The Mark of Cain & Stonemouth

I read Long Lankin, the book that preceded The Mark of Cain and really enjoyed it so I  picked this one up when I saw it.  The Mark of Cain serves as both a prequel and a sequel, as it were, to Long Lankin.  It explains the history of Cain Lankin  from the point of view of the woman who loved him, Aphra, and then jumps to the events that take place after Long Lankin.   Cain and Aphra’s back story is so compelling that it makes the reader empathize with them even while realizing they are the villains in the end.

The transitions between points of view and time period is very clear and easy to follow.  I will say that I am glad I read Long Lankin first because the characters were familiar to me and that was helpful.  The writing is just excellent.  This is English folk horror at its finest.  Dripping, damp and earthy atmosphere riddled with references to ash groves, manikins, iron, witch bottles, runes, bone magic, and charms makes for a dark and moody read.  Highly recommended for horror fans.

Stonemouth is my second Iain Banks novel.  I read The Wasp Factory not long after his death and although I found it very well written I was really disturbed by all the animal cruelty in it.  Stonemouth is nothing like The Wasp Factory, in fact is difficult to believe it was written by the same  author.

In Stonemouth, a young man is returning home to a town that is rife with corruption ruled by two crime family clans.  He left home 5 years ago, escaped really, and now must return for the funeral of one of the heads of the clans.   He has made a huge success of his life after leaving this close knit community.  The crime families still seem to have their fingers in all the goings on everywhere.  He has since graduated art school and has been made partner in some type of architectural firm lighting buildings.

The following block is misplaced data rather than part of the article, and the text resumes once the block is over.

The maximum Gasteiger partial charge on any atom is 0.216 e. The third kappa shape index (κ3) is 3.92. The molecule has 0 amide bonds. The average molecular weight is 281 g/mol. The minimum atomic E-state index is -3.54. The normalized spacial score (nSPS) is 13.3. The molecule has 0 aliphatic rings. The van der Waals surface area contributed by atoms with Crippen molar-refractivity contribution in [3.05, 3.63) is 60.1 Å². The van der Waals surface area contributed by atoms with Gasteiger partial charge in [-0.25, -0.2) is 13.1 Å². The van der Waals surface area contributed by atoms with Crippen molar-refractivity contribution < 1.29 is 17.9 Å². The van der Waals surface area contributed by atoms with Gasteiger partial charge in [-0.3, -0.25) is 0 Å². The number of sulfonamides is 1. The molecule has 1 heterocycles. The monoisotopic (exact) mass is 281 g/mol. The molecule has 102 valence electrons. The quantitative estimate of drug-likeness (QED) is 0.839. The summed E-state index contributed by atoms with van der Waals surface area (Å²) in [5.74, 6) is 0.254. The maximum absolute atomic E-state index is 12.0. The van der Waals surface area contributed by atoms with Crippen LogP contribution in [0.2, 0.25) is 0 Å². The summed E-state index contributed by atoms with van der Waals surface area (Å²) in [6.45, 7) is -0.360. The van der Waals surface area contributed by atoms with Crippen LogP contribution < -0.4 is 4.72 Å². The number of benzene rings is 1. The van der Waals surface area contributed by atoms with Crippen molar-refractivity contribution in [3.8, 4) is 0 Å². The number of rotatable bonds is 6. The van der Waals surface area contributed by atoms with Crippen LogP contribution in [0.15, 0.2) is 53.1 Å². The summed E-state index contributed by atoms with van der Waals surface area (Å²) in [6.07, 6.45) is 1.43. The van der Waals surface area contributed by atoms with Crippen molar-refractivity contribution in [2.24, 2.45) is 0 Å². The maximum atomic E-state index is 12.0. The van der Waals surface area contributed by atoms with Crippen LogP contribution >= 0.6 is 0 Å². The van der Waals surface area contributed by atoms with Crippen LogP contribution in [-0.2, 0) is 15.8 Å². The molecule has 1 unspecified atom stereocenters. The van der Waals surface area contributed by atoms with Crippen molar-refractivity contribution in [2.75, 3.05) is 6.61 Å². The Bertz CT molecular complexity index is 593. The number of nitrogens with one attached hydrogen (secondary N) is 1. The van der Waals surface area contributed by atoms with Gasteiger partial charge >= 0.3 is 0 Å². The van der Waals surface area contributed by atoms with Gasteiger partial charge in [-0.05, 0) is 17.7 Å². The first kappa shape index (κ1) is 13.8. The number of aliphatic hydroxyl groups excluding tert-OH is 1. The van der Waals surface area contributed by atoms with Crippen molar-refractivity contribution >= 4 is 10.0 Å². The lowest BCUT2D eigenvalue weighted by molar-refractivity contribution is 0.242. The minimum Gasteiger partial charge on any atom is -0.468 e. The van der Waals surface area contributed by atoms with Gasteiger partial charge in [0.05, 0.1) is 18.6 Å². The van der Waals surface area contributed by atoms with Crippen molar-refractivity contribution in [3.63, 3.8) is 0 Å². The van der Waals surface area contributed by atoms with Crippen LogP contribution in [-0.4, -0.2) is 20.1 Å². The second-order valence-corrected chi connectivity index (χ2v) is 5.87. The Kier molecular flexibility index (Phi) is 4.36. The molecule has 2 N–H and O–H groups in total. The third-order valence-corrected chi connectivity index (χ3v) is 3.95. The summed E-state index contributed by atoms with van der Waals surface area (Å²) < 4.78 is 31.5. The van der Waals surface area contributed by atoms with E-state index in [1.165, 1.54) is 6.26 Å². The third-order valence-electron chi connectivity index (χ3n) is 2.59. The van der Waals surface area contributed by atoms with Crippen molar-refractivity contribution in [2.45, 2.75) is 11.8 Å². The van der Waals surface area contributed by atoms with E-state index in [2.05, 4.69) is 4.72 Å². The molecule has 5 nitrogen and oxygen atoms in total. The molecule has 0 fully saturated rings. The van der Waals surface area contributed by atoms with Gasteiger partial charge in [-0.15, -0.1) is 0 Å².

His visit home is causing him to reflect back  upon his life.  The woman he left behind.  The life, family, and friends he left behind. His art, which he is not really pursuing except in a very corporate manner, etc.  It is as though he is having this huge mid-life crisis, except he is 25, so I guess it is a quarter-life crisis.  I just didn’t feel that a young man who left home at 20 and has only been gone 5 years, five years that have been spent going to school and traveling the world, beginning his career; he just this minute made partner, would be all full of wistful reminiscing and regretful longing.  He seems pretty attached to the “toys” his success has brought him, his phone, his nice clothes, access to pretty young women,  etc.   He also seems very anxious to avoid the real thugs that prowl the roadways and pubs of his hometown.  I think this would have worked better, if he came back  20 years later or more.  Some of this would have been more believable at 40 or even older than at 25, especially given the ending of the book.

My  other issue really is that nothing really happens.  I don’t really care about the protagonist or his old girl friend and her sister and their thuggish family.  The events in the town are just not that interesting, even ones that should be, like the pool room scene. I have no doubt that Iain Banks is a talented writer, but this didn’t work for me.

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